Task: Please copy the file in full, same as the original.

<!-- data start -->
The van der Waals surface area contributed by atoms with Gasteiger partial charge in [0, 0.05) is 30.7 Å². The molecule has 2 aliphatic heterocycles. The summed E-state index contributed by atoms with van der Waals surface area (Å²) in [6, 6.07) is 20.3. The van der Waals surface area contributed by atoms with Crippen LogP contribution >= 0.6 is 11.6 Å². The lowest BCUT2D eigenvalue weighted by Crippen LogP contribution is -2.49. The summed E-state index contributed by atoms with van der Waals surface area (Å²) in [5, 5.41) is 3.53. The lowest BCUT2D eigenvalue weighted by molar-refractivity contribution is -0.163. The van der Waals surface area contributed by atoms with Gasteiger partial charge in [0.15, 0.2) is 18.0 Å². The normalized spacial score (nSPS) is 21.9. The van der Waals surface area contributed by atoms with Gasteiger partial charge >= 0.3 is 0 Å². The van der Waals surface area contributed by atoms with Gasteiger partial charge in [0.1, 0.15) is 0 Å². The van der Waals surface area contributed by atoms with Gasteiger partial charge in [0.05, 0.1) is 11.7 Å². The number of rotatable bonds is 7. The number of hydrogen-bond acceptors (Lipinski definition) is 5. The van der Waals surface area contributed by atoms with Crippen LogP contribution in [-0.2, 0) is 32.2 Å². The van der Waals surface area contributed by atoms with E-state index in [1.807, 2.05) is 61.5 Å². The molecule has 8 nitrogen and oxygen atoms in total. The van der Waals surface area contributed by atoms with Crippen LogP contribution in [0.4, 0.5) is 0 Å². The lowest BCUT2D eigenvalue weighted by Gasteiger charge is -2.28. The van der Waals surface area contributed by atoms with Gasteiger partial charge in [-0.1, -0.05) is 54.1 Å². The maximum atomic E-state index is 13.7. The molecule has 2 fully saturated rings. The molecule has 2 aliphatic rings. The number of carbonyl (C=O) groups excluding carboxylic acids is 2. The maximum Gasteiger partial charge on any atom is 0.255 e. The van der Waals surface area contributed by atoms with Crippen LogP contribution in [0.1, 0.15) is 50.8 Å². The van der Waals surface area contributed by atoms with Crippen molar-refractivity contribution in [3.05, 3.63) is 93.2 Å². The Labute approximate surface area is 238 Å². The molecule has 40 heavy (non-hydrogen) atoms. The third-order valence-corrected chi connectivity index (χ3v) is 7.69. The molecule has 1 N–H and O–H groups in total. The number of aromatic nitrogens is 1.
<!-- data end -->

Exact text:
The van der Waals surface area contributed by atoms with Gasteiger partial charge in [0, 0.05) is 30.7 Å². The molecule has 2 aliphatic heterocycles. The summed E-state index contributed by atoms with van der Waals surface area (Å²) in [6, 6.07) is 20.3. The van der Waals surface area contributed by atoms with Crippen LogP contribution >= 0.6 is 11.6 Å². The lowest BCUT2D eigenvalue weighted by Crippen LogP contribution is -2.49. The summed E-state index contributed by atoms with van der Waals surface area (Å²) in [5, 5.41) is 3.53. The lowest BCUT2D eigenvalue weighted by molar-refractivity contribution is -0.163. The van der Waals surface area contributed by atoms with Gasteiger partial charge in [0.15, 0.2) is 18.0 Å². The normalized spacial score (nSPS) is 21.9. The van der Waals surface area contributed by atoms with Gasteiger partial charge >= 0.3 is 0 Å². The van der Waals surface area contributed by atoms with Gasteiger partial charge in [0.1, 0.15) is 0 Å². The van der Waals surface area contributed by atoms with Gasteiger partial charge in [0.05, 0.1) is 11.7 Å². The number of rotatable bonds is 7. The number of hydrogen-bond acceptors (Lipinski definition) is 5. The van der Waals surface area contributed by atoms with Crippen LogP contribution in [-0.2, 0) is 32.2 Å². The van der Waals surface area contributed by atoms with E-state index in [1.807, 2.05) is 61.5 Å². The molecule has 8 nitrogen and oxygen atoms in total. The van der Waals surface area contributed by atoms with Crippen LogP contribution in [0.4, 0.5) is 0 Å². The lowest BCUT2D eigenvalue weighted by Gasteiger charge is -2.28. The van der Waals surface area contributed by atoms with Gasteiger partial charge in [-0.1, -0.05) is 54.1 Å². The maximum atomic E-state index is 13.7. The molecule has 2 fully saturated rings. The molecule has 2 aliphatic rings. The number of carbonyl (C=O) groups excluding carboxylic acids is 2. The maximum Gasteiger partial charge on any atom is 0.255 e. The van der Waals surface area contributed by atoms with Crippen LogP contribution in [0.1, 0.15) is 50.8 Å². The van der Waals surface area contributed by atoms with Crippen molar-refractivity contribution in [3.05, 3.63) is 93.2 Å². The Labute approximate surface area is 238 Å². The molecule has 40 heavy (non-hydrogen) atoms. The third-order valence-corrected chi connectivity index (χ3v) is 7.69. The molecule has 1 N–H and O–H groups in total. The number of aromatic nitrogens is 1.